Turner Library provided a summer escape
Growing up in Washington, the lazy hazy days of summer began to lose its novelty for me by the third week of July. Our family’s annual trip to Philadelphia for a few weeks was behind me and my summer list of fun things to do had become routine and not as much fun. I began looking forward to the first day of school in late August.
Until I was old enough to get a summer job, most of those hot summer days were spent trying to keep cool in my house where there was no air conditioning. Electric fans in many windows in the house helped, but not much. However, the summer heat was a blessing in disguise for me. It caused me to seek refuge at the I. B. Turner Library that was first located at 418 Gladden Street in the Bruce Payton Building.
The library was not air conditioned but that did not matter to me because there I was surrounded by things I really loved, books!
The Librarian, Miss Minnie Morris, always had stacks of discarded National Geographic, Highlights for Children and Wee Wisdom for Children magazines for me. She would let me check out 10 books at a time but I had to adhere to her cardinal rule to take care of every one of them.
Miss Minnie and the I. B. Turner Library truly fostered my love of books.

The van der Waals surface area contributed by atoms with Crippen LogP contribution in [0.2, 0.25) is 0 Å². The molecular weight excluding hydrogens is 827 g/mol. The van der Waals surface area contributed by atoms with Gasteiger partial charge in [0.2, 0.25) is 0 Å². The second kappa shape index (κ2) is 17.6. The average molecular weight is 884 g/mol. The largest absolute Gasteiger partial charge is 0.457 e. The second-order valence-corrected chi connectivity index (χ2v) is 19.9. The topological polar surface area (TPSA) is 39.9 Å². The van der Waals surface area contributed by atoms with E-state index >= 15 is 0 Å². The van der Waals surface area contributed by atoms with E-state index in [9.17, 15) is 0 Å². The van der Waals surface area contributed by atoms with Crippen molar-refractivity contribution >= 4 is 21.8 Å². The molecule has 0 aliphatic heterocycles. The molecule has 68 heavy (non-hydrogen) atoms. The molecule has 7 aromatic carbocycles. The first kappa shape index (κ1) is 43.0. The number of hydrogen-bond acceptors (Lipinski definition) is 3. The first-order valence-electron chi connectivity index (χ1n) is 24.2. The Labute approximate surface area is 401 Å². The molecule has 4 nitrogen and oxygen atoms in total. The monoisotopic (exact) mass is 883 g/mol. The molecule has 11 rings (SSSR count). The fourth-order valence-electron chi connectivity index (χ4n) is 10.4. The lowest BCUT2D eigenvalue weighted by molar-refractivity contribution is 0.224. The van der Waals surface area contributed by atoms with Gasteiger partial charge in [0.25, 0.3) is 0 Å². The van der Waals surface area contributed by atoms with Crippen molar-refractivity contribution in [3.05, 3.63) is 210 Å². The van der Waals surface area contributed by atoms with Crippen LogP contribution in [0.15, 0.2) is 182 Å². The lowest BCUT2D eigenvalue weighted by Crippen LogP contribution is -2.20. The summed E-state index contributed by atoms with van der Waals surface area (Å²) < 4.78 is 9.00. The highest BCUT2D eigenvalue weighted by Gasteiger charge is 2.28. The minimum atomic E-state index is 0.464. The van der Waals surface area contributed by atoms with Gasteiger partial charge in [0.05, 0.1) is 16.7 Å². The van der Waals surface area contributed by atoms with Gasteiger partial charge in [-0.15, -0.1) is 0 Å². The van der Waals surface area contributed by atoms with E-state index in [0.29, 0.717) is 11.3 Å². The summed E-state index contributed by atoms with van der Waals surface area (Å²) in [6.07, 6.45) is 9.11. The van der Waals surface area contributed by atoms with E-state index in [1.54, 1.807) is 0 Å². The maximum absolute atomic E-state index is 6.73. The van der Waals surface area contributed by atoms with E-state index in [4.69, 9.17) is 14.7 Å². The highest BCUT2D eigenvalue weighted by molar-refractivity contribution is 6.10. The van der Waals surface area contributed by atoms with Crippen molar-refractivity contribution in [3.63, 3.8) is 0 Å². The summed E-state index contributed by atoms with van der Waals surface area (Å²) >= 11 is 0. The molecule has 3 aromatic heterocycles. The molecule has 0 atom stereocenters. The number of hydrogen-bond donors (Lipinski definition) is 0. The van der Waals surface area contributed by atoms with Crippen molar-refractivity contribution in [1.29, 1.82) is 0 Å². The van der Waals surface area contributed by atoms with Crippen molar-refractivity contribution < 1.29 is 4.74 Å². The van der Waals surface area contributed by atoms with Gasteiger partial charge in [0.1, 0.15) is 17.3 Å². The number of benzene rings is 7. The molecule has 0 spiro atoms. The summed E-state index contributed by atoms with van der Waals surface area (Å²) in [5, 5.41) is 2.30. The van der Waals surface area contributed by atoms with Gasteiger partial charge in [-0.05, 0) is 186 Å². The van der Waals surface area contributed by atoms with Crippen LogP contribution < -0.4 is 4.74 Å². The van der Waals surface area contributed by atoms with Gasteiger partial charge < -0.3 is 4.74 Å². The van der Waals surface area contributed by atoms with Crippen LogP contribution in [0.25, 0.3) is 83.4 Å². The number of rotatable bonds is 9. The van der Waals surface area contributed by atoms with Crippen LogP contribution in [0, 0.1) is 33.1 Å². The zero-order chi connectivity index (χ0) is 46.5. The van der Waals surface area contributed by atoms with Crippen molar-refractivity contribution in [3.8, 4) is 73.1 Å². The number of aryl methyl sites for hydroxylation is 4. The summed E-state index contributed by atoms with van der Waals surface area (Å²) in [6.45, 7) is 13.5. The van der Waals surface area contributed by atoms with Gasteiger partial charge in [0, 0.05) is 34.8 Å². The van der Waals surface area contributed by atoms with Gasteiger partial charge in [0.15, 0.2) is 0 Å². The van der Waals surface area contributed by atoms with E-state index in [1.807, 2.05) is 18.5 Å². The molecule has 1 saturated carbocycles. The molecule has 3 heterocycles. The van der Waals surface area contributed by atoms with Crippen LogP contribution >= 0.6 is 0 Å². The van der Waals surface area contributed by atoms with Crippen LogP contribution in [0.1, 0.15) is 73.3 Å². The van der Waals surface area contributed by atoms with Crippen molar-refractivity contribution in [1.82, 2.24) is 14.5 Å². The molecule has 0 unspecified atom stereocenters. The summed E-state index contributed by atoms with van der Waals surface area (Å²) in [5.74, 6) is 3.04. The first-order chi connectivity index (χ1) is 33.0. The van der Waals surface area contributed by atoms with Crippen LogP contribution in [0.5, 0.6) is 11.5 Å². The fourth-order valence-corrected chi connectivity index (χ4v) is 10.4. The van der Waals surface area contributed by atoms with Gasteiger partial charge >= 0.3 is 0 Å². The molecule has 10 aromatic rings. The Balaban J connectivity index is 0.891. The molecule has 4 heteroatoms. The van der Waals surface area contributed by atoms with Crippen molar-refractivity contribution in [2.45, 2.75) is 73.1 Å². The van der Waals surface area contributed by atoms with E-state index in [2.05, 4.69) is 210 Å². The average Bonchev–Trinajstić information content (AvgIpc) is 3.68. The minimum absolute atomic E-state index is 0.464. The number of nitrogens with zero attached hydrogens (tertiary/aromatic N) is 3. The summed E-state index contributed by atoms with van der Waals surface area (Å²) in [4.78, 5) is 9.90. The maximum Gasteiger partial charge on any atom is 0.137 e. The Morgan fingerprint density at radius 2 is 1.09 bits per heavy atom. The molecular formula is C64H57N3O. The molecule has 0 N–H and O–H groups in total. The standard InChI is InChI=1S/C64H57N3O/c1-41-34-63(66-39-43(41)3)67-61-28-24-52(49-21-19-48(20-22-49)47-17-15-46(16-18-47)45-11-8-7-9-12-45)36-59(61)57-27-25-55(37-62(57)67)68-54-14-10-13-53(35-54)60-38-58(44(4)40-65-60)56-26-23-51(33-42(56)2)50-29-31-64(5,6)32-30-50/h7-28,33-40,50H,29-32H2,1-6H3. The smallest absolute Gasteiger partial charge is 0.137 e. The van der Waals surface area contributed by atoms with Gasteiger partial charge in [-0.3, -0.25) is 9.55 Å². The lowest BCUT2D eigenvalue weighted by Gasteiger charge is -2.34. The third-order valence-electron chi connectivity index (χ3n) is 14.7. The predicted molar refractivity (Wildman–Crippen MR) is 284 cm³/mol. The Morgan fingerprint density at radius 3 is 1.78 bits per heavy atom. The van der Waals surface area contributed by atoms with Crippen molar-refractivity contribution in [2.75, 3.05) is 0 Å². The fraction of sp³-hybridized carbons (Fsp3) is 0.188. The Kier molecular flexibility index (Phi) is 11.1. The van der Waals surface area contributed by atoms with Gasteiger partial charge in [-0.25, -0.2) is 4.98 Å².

It was through books I could travel the world. I could learn what children in other countries ate, wore to the schools they went to and the games they played. I poured over those National Geographic magazines to see the Amazon Forest rubber trees and the snow on top of Mount Kilimanjaro. Today I have hundreds of books in my home library because of Miss Minnie and the I. B. Turner Library’s influence on me.
Isaiah Beecher Turner, born in 1879, was a Pastor at the Metropolitan A. M. E. Zion Church here in Washington. He wanted educational and cultural resources for the Black community because libraries were segregated at that time. So, he began a small two room library at the church in April 1940. He named it the Public Library for the Colored.
The library became part of a project for the WPA (Works Progress Administration.) The City of Washington, The Washington Public Library and his friends in Worcester Massachusetts supplied books and some funding for the new library and it became a precious and tremendous resource for the Black Community.
After Rev. Turner’s death in March 1950, the library was named after him to honor him.
Around 1964, the library moved to i’s new home at Ninth and Pierce Streets. The P. S. Jones High School Carpentry Class students helped with the construction of the new building.
Although the library no longer exists, it remains an icon of community culture and pride.
Leesa Jones is a Washington native and the co-founder and executive director of the Washington Waterfront Underground Railroad Museum.
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